Jaipur: In a significant move, the Bharatiya Janata Party (BJP) has unveiled its initial list of 41 candidates for the upcoming Rajasthan elections, scheduled for November 23, with the results to be declared on December 3. This announcement comes hot on the heels of the Election Commission’s release of the poll dates.
The first list of candidates showcases a shrewd strategy, incorporating considerations of caste dynamics. Notably, MP Diya Kumari will vie for the Vidhyadhar Nagar constituency, replacing the sitting BJP MLA Narpat Singh Rajvi, who happens to be the son-in-law of the late Vice President Bhairon Singh Shekhawat, a BJP stalwart.
Another key replacement is Rajyavardhan Rathore, set to contest from Jhotwara, following the Congress’s victory over Rajpal Singh Shekhawat in the previous election.
Strategically, the BJP has deployed two popular MPs to challenge former BJP ministers who served in the previous Vasundhara Raje cabinet.
The seven MPs and their respective constituencies are as follows: Diya Kumari (Vidhyadhar Nagar), Bhagirath Choudhary (Kishangarh), Kirodi Lal Meena (Sawai Madhopur), Devji Patel (Sanchore), Narendra Kumar (Mandawa), Rajyavardhan Rathore (Jhotwara), and Baba Balaknath (Tijara).
The BJP has made a calculated move to tap into the Gujjar and Meena vote banks by fielding Vijay Bainsla, the son of Col Kirori Singh Bainsla, who spearheaded the Gujjar reservation movement, and MP Kirodi Lal Meena. These communities hold significant political influence, particularly in eastern Rajasthan, where the BJP faced challenges in the previous election.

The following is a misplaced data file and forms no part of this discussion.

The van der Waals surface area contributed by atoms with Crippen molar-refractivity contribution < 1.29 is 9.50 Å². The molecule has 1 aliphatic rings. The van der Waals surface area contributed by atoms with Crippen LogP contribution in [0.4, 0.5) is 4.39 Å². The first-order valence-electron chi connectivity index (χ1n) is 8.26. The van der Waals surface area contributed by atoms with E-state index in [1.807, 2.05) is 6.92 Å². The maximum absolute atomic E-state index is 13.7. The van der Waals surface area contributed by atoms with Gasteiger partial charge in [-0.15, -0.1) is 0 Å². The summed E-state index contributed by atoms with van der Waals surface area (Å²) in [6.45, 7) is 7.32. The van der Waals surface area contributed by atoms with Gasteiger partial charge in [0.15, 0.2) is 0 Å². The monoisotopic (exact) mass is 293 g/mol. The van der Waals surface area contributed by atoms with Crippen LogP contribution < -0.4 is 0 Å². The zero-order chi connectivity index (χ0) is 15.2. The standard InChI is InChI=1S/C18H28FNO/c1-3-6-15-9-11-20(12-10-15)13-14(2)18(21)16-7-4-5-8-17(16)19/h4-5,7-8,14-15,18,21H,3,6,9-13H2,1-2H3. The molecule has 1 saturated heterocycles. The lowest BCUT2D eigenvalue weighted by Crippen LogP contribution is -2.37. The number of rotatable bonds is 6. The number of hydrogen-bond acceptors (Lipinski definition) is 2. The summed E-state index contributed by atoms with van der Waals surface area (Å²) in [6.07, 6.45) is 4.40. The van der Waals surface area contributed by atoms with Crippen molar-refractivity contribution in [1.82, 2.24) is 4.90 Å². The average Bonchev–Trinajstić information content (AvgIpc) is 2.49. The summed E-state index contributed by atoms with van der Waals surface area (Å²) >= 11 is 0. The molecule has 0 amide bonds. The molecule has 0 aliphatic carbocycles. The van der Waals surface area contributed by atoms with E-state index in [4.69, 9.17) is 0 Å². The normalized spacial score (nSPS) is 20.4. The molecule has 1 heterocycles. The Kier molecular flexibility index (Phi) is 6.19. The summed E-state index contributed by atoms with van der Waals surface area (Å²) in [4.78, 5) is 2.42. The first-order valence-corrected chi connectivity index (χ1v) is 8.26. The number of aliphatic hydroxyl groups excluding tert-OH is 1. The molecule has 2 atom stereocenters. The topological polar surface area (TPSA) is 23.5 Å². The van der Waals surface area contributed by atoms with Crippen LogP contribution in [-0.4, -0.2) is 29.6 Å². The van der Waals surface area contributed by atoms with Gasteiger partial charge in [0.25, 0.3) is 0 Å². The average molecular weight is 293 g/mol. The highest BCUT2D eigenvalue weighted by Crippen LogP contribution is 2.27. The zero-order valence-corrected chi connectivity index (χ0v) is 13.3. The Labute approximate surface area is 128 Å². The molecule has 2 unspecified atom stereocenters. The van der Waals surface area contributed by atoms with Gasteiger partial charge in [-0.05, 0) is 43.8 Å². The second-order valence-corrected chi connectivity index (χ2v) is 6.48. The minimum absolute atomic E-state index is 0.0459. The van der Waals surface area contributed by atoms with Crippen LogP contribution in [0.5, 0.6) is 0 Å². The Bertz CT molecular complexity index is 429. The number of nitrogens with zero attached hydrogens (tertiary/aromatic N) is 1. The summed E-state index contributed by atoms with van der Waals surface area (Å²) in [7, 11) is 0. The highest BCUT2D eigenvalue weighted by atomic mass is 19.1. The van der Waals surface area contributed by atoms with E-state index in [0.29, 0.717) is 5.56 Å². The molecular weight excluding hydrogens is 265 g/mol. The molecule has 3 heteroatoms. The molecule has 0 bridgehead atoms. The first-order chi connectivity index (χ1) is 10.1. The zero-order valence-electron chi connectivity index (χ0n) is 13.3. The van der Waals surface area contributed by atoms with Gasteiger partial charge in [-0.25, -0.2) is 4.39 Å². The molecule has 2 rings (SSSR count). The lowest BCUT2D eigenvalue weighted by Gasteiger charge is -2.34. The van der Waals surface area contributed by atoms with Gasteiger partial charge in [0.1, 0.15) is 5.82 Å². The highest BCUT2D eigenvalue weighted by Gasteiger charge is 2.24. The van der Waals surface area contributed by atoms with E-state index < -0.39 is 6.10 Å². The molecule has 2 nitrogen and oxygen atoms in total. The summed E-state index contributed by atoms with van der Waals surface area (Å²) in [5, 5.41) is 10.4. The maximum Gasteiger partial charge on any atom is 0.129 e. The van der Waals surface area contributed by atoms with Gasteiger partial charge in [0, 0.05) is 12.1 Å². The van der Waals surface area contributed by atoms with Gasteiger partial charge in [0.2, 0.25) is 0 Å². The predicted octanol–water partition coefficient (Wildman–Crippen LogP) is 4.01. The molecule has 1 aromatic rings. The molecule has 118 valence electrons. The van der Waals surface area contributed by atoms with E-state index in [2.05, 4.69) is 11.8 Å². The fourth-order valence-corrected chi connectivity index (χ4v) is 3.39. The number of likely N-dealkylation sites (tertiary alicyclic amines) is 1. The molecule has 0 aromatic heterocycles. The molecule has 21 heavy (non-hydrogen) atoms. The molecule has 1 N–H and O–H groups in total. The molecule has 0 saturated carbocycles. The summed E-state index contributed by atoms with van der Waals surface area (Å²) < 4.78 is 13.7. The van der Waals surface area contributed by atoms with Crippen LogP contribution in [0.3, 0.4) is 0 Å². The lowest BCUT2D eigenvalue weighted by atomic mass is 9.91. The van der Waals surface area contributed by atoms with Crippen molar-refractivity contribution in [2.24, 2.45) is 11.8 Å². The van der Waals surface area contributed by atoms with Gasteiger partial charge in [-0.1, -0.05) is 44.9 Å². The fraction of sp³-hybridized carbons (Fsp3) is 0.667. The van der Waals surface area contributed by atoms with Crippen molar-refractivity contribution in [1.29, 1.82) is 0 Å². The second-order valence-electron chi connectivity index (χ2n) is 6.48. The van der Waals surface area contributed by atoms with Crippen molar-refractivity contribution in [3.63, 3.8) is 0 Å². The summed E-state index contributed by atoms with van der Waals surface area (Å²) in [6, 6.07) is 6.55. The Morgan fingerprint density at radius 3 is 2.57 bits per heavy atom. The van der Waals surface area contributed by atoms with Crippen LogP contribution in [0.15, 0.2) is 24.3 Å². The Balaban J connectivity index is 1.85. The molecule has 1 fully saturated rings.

The BJP’s candidate selection process took place during a meeting of the party’s Central Election Committee (CEC) on October 1, chaired by BJP chief JP Nadda and attended by Prime Minister Narendra Modi, Union Home Minister Amit Shah, and Defence Minister Rajnath Singh.
Notably, PM Modi emphasized that the party symbol, the ‘lotus,’ would be the focal point rather than projecting any individual as the chief ministerial candidate.
As Rajasthan gears up for the polls, both the BJP and the Congress face the internal challenges of infighting and power struggles within their ranks. The BJP contends with rival factions associated with former Chief Minister Vasundhara Raje and Union Minister Gajendra Singh Shekhawat vying for prominence.
In a keenly awaited electoral battle, Rajasthan, known for its historical alternation between the Congress and the BJP since 1993, will see anti-incumbency as a significant factor. In the 2018 Assembly polls, the Congress secured 99 out of 199 seats, while the BJP won 73.
The political landscape is set for a fierce contest as Rajasthan prepares to cast its votes on November 23, with the outcome eagerly anticipated on December 3.